DETROIT — In what experts say could be a landmark decision, a Michigan school district was ordered last week to pay $800,000 to a student who claimed the school did not do enough to protect him from years of bullying, some sexually tinged.
Last week’s jury verdict against Hudson Area Schools puts districts on notice that it’s not enough to stop a student from bullying another. There needs to be a concerted effort to stop systemic bullying, too.
Essentially, the federal court ruling says schools can be held responsible for what students do, if there is a pattern of harassment or if they don’t do enough to provide a safe environment.
“This is going to have implications across the nation,” said Glenn Stutzky, a Michigan State University instructor and an expert on bullying.
The district’s attorney, however, says the verdict puts schools in the tricky position of being held liable for student behavior.
The district plans to appeal.
“You’re never going to completely stop kids from being mean to kids,” said Timothy Mullins of Giamarco, Mullins and Horton of Troy, Mich.
It started with name-calling in middle school and escalated as Dane Patterson entered high school. Some of the harassment was bullying, such as being shoved into lockers.
Other harassment was decidedly sexual in nature. He was called sexual insults, his locker and notebook were defaced with similar names, and worse. He and his parents say they reported the abuse, and yet it continued. Finally, in 10th grade, he was taunted in a locker room by a naked student rubbing against him.
That was the last straw for the Patterson family. In 2005, they sued Hudson Area Schools under Title IX, the Equal Opportunity in Education Act, using the sexually tinged bullying as the basis for a sexual harassment lawsuit.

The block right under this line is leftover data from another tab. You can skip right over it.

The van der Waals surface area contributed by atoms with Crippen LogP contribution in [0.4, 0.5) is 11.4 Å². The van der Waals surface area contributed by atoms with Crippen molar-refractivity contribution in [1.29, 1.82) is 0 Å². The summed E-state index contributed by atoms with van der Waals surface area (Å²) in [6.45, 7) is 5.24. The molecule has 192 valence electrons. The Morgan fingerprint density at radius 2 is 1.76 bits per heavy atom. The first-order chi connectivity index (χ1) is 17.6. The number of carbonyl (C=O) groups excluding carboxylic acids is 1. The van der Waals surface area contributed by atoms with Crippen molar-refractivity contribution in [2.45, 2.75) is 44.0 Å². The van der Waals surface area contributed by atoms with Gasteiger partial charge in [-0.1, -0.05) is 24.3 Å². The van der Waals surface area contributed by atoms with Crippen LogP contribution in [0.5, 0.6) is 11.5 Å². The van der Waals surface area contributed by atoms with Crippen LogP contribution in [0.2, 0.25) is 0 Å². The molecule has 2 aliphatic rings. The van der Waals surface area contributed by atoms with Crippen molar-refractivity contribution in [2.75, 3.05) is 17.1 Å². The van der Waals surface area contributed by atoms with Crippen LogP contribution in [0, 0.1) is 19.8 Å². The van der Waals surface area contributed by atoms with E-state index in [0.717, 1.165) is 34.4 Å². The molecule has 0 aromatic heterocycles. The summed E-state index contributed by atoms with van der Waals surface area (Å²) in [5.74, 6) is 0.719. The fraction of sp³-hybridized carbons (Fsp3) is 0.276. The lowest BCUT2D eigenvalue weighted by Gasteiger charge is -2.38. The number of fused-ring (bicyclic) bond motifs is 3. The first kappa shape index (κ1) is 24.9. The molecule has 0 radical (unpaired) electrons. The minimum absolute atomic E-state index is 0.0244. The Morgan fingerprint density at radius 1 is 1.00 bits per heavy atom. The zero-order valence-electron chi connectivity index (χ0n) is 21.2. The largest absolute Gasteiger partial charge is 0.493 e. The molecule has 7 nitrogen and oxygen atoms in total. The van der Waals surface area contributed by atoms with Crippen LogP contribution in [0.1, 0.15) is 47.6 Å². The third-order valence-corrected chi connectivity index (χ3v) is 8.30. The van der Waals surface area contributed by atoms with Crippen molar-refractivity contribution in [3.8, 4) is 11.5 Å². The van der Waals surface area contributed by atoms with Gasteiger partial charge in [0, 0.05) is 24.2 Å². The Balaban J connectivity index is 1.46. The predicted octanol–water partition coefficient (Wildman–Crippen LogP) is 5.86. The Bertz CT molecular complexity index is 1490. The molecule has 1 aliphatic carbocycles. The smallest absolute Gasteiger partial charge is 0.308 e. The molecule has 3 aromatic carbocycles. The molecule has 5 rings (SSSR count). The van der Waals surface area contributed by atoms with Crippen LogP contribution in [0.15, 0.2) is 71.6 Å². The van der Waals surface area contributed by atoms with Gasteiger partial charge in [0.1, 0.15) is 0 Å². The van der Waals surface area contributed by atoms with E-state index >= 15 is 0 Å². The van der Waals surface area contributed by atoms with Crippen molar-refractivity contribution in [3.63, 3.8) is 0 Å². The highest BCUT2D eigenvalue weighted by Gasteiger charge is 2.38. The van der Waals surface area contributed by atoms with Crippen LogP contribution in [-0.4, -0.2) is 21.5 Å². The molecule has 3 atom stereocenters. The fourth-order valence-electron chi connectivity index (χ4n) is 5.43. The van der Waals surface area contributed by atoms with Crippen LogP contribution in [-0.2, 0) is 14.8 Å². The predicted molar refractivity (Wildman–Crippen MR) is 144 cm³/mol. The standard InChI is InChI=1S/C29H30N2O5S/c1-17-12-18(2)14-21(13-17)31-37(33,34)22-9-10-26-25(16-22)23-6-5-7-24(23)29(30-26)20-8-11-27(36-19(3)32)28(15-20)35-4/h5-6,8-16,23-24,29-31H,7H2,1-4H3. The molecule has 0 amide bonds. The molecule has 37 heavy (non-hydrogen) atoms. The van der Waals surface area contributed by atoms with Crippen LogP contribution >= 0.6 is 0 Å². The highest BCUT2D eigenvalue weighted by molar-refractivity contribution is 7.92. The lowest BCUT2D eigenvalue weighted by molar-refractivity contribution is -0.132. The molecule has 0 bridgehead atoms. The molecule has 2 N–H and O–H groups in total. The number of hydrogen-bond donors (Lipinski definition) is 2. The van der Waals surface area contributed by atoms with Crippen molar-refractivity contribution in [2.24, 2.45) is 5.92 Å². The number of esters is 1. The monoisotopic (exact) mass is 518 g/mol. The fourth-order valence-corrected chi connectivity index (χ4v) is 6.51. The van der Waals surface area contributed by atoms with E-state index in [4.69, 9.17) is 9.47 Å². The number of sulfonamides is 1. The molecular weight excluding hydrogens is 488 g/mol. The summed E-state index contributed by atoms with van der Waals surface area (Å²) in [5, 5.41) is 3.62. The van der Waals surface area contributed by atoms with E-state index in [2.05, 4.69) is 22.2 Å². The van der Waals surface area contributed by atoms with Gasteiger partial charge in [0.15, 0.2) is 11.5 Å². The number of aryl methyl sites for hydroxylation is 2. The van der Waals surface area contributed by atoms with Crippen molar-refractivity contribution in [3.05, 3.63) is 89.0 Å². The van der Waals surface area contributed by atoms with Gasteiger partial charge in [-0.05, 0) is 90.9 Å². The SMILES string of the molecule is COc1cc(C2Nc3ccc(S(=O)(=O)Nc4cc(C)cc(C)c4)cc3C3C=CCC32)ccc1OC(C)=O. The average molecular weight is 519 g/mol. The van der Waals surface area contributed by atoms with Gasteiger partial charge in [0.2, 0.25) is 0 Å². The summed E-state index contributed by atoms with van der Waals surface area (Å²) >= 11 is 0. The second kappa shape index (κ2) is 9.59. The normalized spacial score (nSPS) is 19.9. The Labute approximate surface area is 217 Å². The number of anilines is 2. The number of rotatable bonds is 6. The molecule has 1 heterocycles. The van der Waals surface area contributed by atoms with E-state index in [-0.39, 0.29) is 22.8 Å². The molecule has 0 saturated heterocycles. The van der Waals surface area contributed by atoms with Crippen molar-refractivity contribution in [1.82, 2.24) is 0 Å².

Last week a jury in U.S. District Court told the school district to pay $800,000 in damages to Patterson, now 19. Anti-bullying proponents say the case will send a message to all school districts that they are responsible for sexual harassment and, by extension, bullying.
For the Pattersons, however, the verdict is much simpler. It’s vindication.
“I can’t even put into words the pain and suffering that I went through for years,” Dane Patterson said. “It’s something that I would not want anyone else to go through.”
While Patterson said he feels vindicated and is trying to move forward, his mother can’t help but look back on their ordeal.
“I don’t know how you get back eight years,” Dena Patterson said. She said her son is so emotionally damaged by his experiences, he can’t even go away to college and live in a dorm with other students.
Hudson schools, like most school districts, has an anti-bullying policy, and it took action against individual students when the bully could be identified. What the district failed to do is stop the pattern of abuse, said Terry Heiss, attorney for Patterson. For example, the school could have done more anti-bullying education, instituted more monitors or other measures to stop the pattern.
But this case makes it clear that having a policy, or even punishing individual bullies is not enough to stop a school from being liable, said Stutzky.